Mental health conditions rising in kids and adolescents, report shows

Local psychologists are struggling to keep up with the increase in demand.

Mental health conditions rising in kids and adolescents, report shows

NEW BRAUNFELS, Texas – A rise in child and adolescent mental health conditions is being blamed on the pandemic.

In 2021, a national emergency was declared for children’s mental health by several pediatric health organizations.

A new Centers for Disease Control and Prevention report shows a troubling trend that more young people are experiencing and needing treatment for mental health conditions.

“It’s a big, big jump. So we want to look at things such as stress,” said Anne Esquivel, founder and CEO of Mind Works.

Esquivel specializes in working with kids ages 3 to 17. She has seen the increase firsthand.

“We added one location in 2020, 2021 and now 2022. We opened up our biggest location in order to be able to meet the needs of the children in San Antonio,” Esquivel said.

CDC data shows the number of young adolescent women dealing with eating disorders has doubled and those coping with tic disorders have tripled during the pandemic.

Depression, anxiety, obsessive-compulsive disorders are also rising.

“All of the different types of behavioral and psychological issues that manifest with children when they are under stress,” Esquivel said.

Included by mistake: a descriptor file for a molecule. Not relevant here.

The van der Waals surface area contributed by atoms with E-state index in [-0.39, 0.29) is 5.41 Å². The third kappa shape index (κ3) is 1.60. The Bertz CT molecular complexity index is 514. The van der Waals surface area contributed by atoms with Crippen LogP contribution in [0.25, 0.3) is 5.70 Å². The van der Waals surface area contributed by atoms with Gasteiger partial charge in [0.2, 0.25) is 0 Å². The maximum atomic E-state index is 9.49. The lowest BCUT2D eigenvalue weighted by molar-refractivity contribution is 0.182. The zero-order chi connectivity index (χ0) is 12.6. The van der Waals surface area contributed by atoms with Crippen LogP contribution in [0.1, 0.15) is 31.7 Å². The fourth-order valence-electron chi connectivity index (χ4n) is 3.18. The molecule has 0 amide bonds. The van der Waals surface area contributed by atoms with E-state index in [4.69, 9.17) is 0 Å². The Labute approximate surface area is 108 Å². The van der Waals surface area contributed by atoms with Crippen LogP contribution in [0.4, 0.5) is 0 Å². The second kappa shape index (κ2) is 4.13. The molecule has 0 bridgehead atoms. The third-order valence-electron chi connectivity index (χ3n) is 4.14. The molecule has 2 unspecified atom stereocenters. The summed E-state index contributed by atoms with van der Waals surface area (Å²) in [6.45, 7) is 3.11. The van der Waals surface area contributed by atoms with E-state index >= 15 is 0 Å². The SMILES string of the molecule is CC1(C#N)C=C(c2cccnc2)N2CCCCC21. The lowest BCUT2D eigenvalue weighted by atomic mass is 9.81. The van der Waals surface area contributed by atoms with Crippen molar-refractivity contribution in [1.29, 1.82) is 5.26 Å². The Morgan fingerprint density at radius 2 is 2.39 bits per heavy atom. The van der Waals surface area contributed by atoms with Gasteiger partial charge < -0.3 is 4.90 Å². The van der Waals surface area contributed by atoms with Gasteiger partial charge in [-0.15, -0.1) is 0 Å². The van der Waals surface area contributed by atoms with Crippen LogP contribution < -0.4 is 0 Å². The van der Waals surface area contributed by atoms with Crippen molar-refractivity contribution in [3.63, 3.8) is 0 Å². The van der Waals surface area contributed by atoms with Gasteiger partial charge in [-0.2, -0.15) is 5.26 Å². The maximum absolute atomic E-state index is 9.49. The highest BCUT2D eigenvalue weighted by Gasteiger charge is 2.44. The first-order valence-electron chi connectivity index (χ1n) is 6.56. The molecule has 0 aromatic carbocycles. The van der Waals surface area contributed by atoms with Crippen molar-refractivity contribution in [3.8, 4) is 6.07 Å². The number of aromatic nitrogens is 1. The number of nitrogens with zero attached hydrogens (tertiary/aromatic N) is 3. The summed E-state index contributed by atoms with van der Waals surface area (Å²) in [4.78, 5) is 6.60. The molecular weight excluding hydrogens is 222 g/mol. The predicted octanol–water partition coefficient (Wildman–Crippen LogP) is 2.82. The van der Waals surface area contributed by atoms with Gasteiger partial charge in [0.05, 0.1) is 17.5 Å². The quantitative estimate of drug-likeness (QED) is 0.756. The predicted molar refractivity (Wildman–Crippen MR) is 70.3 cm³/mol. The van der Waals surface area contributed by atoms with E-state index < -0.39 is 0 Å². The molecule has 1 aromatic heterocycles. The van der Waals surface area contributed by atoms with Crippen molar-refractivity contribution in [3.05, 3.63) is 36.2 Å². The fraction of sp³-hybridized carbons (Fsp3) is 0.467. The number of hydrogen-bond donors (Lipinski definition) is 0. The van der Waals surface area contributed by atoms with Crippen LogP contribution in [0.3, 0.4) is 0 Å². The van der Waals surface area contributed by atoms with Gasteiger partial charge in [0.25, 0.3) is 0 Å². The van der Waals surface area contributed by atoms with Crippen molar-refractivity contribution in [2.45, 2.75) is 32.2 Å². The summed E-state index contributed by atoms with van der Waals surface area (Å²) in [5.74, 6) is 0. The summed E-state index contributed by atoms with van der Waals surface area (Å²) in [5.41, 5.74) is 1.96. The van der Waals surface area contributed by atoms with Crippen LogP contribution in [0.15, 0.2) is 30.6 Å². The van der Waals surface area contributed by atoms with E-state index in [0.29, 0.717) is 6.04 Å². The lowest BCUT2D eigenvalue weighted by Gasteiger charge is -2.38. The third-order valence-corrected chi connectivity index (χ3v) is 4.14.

Stress for things like virtual learning, not being able to socialize with their peers and being homebound.

Unfortunately, there’s been a rise in self-harm and suicide.

“We look at that. And what is it tied to? It’s tied to depression, anxiety, loneliness,” Esquivel said.

For parents, Esquivel says to look for behavior changes in your kids. Are they sleeping more or less? Are there any attitude shifts?

It’s important to talk with your children and ask them how they are and if there are any thoughts of self-harm.

“Adults need to ask and be interested, need to be empathic and to really believe their children when they’re being told these things,” Esquivel said.

After they listen, parents need to act.

While all of Esquivel’s offices have waiting lists to be seen, don’t let that deter you.

Esquivel says there are nonprofits in our area that can help. One of those is the Clarity Child Guidance Center, which specializes in kids ages 3 to 17 and can help regardless of a family’s financial situation.


About the Authors:

Leigh Waldman is a news reporter at KSAT 12. She joined the station in 2021. Leigh comes to San Antonio from the Midwest after spending time at a station in Omaha, NE. After two winters there, she knew it was time to come home to Texas. When Leigh is not at work, she enjoys eating, playing with her dogs and spending time with family.

Gavin Nesbitt is a photojournalist and video editor who joined KSAT in September 2021. He has traveled across the great state of Texas to film, conduct interviews and edit many major news stories, including the White Settlement church shooting, Hurricane Hanna, 2020 presidential campaigns, Texas border coverage and the Spurs.